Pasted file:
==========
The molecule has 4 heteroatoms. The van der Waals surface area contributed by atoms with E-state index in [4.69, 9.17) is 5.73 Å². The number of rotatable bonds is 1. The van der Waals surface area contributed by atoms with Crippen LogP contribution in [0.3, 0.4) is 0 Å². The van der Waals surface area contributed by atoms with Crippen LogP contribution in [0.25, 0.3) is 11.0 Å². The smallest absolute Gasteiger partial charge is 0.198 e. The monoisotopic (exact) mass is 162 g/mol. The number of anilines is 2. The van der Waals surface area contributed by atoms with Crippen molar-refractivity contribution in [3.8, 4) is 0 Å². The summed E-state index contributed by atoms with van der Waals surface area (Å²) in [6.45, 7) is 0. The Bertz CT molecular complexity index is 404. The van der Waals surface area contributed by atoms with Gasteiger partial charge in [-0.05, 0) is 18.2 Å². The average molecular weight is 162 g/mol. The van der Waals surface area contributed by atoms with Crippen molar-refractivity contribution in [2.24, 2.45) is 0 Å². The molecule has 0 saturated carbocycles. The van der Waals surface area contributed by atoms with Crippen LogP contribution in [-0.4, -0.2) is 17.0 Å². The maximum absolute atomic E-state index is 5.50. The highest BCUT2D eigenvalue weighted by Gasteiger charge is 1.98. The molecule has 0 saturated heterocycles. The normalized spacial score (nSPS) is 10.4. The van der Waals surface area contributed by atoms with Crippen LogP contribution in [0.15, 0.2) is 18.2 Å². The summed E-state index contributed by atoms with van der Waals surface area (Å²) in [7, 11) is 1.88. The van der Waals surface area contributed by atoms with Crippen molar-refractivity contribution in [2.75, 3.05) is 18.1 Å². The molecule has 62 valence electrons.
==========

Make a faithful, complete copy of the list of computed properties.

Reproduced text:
The molecule has 4 heteroatoms. The van der Waals surface area contributed by atoms with E-state index in [4.69, 9.17) is 5.73 Å². The number of rotatable bonds is 1. The van der Waals surface area contributed by atoms with Crippen LogP contribution in [0.3, 0.4) is 0 Å². The van der Waals surface area contributed by atoms with Crippen LogP contribution in [0.25, 0.3) is 11.0 Å². The smallest absolute Gasteiger partial charge is 0.198 e. The monoisotopic (exact) mass is 162 g/mol. The number of anilines is 2. The van der Waals surface area contributed by atoms with Crippen molar-refractivity contribution in [3.8, 4) is 0 Å². The summed E-state index contributed by atoms with van der Waals surface area (Å²) in [6.45, 7) is 0. The Bertz CT molecular complexity index is 404. The van der Waals surface area contributed by atoms with Gasteiger partial charge in [-0.05, 0) is 18.2 Å². The average molecular weight is 162 g/mol. The van der Waals surface area contributed by atoms with Crippen molar-refractivity contribution in [2.24, 2.45) is 0 Å². The molecule has 0 saturated carbocycles. The van der Waals surface area contributed by atoms with Crippen LogP contribution in [-0.4, -0.2) is 17.0 Å². The maximum absolute atomic E-state index is 5.50. The highest BCUT2D eigenvalue weighted by Gasteiger charge is 1.98. The molecule has 0 saturated heterocycles. The normalized spacial score (nSPS) is 10.4. The van der Waals surface area contributed by atoms with Crippen LogP contribution in [0.15, 0.2) is 18.2 Å². The summed E-state index contributed by atoms with van der Waals surface area (Å²) in [7, 11) is 1.88. The van der Waals surface area contributed by atoms with Crippen molar-refractivity contribution in [2.75, 3.05) is 18.1 Å². The molecule has 62 valence electrons.